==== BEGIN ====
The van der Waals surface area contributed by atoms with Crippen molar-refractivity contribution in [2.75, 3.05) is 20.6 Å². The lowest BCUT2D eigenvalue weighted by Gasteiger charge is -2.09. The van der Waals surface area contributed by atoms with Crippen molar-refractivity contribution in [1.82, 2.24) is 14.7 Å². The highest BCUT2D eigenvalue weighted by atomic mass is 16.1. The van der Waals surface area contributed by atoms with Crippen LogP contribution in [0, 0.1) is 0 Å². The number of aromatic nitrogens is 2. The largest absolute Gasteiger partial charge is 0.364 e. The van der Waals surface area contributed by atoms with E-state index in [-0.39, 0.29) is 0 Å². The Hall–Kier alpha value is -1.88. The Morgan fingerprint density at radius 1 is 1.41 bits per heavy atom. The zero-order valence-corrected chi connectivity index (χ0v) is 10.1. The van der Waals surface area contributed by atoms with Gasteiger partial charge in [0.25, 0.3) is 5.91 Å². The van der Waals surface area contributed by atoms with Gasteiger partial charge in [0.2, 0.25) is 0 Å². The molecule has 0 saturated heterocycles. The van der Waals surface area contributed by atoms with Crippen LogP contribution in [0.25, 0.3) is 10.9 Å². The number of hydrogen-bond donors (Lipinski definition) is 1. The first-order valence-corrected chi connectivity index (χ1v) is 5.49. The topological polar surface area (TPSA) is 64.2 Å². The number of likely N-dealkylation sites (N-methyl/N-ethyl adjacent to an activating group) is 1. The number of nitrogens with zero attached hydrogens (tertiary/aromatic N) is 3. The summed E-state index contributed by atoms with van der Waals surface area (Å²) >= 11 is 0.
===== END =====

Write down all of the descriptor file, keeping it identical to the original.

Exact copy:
The van der Waals surface area contributed by atoms with Crippen molar-refractivity contribution in [2.75, 3.05) is 20.6 Å². The lowest BCUT2D eigenvalue weighted by Gasteiger charge is -2.09. The van der Waals surface area contributed by atoms with Crippen molar-refractivity contribution in [1.82, 2.24) is 14.7 Å². The highest BCUT2D eigenvalue weighted by atomic mass is 16.1. The van der Waals surface area contributed by atoms with Crippen LogP contribution in [0, 0.1) is 0 Å². The number of aromatic nitrogens is 2. The largest absolute Gasteiger partial charge is 0.364 e. The van der Waals surface area contributed by atoms with E-state index in [-0.39, 0.29) is 0 Å². The Hall–Kier alpha value is -1.88. The Morgan fingerprint density at radius 1 is 1.41 bits per heavy atom. The zero-order valence-corrected chi connectivity index (χ0v) is 10.1. The van der Waals surface area contributed by atoms with Gasteiger partial charge in [0.25, 0.3) is 5.91 Å². The van der Waals surface area contributed by atoms with Gasteiger partial charge in [0.2, 0.25) is 0 Å². The molecule has 0 saturated heterocycles. The van der Waals surface area contributed by atoms with Crippen LogP contribution in [0.25, 0.3) is 10.9 Å². The number of hydrogen-bond donors (Lipinski definition) is 1. The first-order valence-corrected chi connectivity index (χ1v) is 5.49. The topological polar surface area (TPSA) is 64.2 Å². The number of likely N-dealkylation sites (N-methyl/N-ethyl adjacent to an activating group) is 1. The number of nitrogens with zero attached hydrogens (tertiary/aromatic N) is 3. The summed E-state index contributed by atoms with van der Waals surface area (Å²) >= 11 is 0.